March 2008

Statistical Research, Inc., carried out its last regular day of fieldwork for the Joint Courts Archaeological Project on Friday, March 14, 2008. Sixteen months after we began, we finally completed excavations in the project area—with the exception of a narrow utility corridor that remains in service, as discussed below. We spent the last two weeks of March shutting down the field operation, backfilling some of the excavations, removing and servicing field equipment, and cleaning up the site. Our attention now shifts to the careful analysis of our discoveries, including the skeletal remains and burial-associated artifacts from the many graves of the National Cemetery, the staggering number of artifacts from the many post-cemetery features in the project area, and the relatively few but important artifacts found in association with two prehistoric pit houses.

The last two weeks of regular fieldwork were spent on a variety of excavation tasks aimed at making sure every part of the former cemetery had been thoroughly explored. An especially important task was to revisit parts of the project area with the backhoe, mechanically stripping areas where we had already hand-excavated all of the graves identified in our original stripping. In parts of the former cemetery, most notably the area of high grave density discovered in the western portion of Council Street, the combined presence of multiple, overlapping graves and a variety of later, intrusive features (especially utility trenches) made it difficult to be absolutely certain that every grave feature had been identified and excavated. Using the backhoe to remove the fill from intrusive features and then explore beneath them, we eliminated any doubt about the thoroughness of our efforts. During the first two weeks of March, we identified another five graves, which we then excavated by hand.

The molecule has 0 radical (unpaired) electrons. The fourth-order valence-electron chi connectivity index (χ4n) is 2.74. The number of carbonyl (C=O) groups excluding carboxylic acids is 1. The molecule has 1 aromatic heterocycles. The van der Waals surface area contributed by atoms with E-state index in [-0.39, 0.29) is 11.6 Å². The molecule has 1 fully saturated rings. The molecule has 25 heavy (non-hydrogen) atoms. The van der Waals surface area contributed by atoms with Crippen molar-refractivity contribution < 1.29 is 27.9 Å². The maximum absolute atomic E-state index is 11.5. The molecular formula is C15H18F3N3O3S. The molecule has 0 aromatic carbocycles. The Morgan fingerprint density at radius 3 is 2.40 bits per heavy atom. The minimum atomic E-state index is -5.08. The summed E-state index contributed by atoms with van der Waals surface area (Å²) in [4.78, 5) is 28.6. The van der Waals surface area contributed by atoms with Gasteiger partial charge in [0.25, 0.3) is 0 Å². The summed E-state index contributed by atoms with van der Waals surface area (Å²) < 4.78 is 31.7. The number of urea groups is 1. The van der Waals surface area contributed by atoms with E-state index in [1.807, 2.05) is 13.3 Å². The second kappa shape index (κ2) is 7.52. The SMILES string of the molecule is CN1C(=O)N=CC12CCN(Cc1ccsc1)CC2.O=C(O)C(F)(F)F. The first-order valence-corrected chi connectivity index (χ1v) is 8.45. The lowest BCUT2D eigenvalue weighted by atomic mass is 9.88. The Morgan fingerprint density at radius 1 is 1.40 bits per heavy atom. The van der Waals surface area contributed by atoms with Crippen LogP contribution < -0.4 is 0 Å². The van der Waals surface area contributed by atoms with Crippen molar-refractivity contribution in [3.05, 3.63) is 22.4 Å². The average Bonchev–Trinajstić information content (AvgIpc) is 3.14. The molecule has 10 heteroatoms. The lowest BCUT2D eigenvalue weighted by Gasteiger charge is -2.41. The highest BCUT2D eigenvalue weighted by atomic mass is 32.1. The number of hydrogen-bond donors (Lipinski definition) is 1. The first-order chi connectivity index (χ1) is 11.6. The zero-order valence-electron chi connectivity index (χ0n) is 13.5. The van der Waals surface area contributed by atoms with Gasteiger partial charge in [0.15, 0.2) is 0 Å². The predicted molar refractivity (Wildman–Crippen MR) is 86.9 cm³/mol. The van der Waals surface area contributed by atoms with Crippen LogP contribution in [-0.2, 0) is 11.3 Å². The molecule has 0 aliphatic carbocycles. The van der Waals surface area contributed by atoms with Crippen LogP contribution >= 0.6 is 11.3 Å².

The total number of graves discovered and excavated in the National Cemetery now stands at 1,095; the total number of excavated burials is 1,012. It is possible that these numbers will increase slightly when we return to the field later this year to excavate below the high-voltage electrical lines still in place (and energized) in the project area. A reroute of these lines is currently under construction in Stone Avenue and Alameda Street, on the west and south sides of the project area, but the reroute will probably not be complete until summer. The trench that holds the energized lines is fairly deep, but the possibility exists that graves (disturbed or undisturbed) are still present below the trench. Our fieldwork will not be definitively complete until we excavate below the trench.

This is the last regular monthly report for the Joint Courts Archaeological Project. We anticipate providing less-frequent reports about our progress in the analysis and writing stages of the project, but we have not yet settled on a schedule or a format.

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